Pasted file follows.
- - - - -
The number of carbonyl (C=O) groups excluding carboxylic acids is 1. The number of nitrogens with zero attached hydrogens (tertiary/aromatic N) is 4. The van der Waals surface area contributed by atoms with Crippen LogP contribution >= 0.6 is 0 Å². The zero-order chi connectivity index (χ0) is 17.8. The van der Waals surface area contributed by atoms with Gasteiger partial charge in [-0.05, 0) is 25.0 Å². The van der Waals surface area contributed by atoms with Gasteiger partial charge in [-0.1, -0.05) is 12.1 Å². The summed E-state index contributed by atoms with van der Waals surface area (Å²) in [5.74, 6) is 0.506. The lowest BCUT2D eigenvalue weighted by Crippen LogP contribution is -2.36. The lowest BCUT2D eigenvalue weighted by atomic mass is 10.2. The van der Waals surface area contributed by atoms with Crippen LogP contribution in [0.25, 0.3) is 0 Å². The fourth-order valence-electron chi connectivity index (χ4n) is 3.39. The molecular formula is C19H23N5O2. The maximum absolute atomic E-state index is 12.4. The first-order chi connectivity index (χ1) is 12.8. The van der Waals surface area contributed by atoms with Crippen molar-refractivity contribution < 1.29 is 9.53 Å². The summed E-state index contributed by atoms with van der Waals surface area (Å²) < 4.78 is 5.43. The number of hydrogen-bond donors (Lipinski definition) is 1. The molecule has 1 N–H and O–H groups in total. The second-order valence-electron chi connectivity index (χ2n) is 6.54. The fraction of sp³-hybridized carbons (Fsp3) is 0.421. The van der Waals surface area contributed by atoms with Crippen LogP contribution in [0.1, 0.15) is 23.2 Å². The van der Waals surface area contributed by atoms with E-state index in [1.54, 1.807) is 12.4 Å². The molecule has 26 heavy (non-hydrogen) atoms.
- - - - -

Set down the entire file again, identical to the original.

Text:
The number of carbonyl (C=O) groups excluding carboxylic acids is 1. The number of nitrogens with zero attached hydrogens (tertiary/aromatic N) is 4. The van der Waals surface area contributed by atoms with Crippen LogP contribution >= 0.6 is 0 Å². The zero-order chi connectivity index (χ0) is 17.8. The van der Waals surface area contributed by atoms with Gasteiger partial charge in [-0.05, 0) is 25.0 Å². The van der Waals surface area contributed by atoms with Gasteiger partial charge in [-0.1, -0.05) is 12.1 Å². The summed E-state index contributed by atoms with van der Waals surface area (Å²) in [5.74, 6) is 0.506. The lowest BCUT2D eigenvalue weighted by Crippen LogP contribution is -2.36. The lowest BCUT2D eigenvalue weighted by atomic mass is 10.2. The van der Waals surface area contributed by atoms with Crippen LogP contribution in [0.25, 0.3) is 0 Å². The fourth-order valence-electron chi connectivity index (χ4n) is 3.39. The molecular formula is C19H23N5O2. The maximum absolute atomic E-state index is 12.4. The first-order chi connectivity index (χ1) is 12.8. The van der Waals surface area contributed by atoms with Crippen molar-refractivity contribution < 1.29 is 9.53 Å². The summed E-state index contributed by atoms with van der Waals surface area (Å²) < 4.78 is 5.43. The number of hydrogen-bond donors (Lipinski definition) is 1. The molecule has 1 N–H and O–H groups in total. The second-order valence-electron chi connectivity index (χ2n) is 6.54. The fraction of sp³-hybridized carbons (Fsp3) is 0.421. The van der Waals surface area contributed by atoms with Crippen LogP contribution in [0.1, 0.15) is 23.2 Å². The van der Waals surface area contributed by atoms with E-state index in [1.54, 1.807) is 12.4 Å². The molecule has 26 heavy (non-hydrogen) atoms.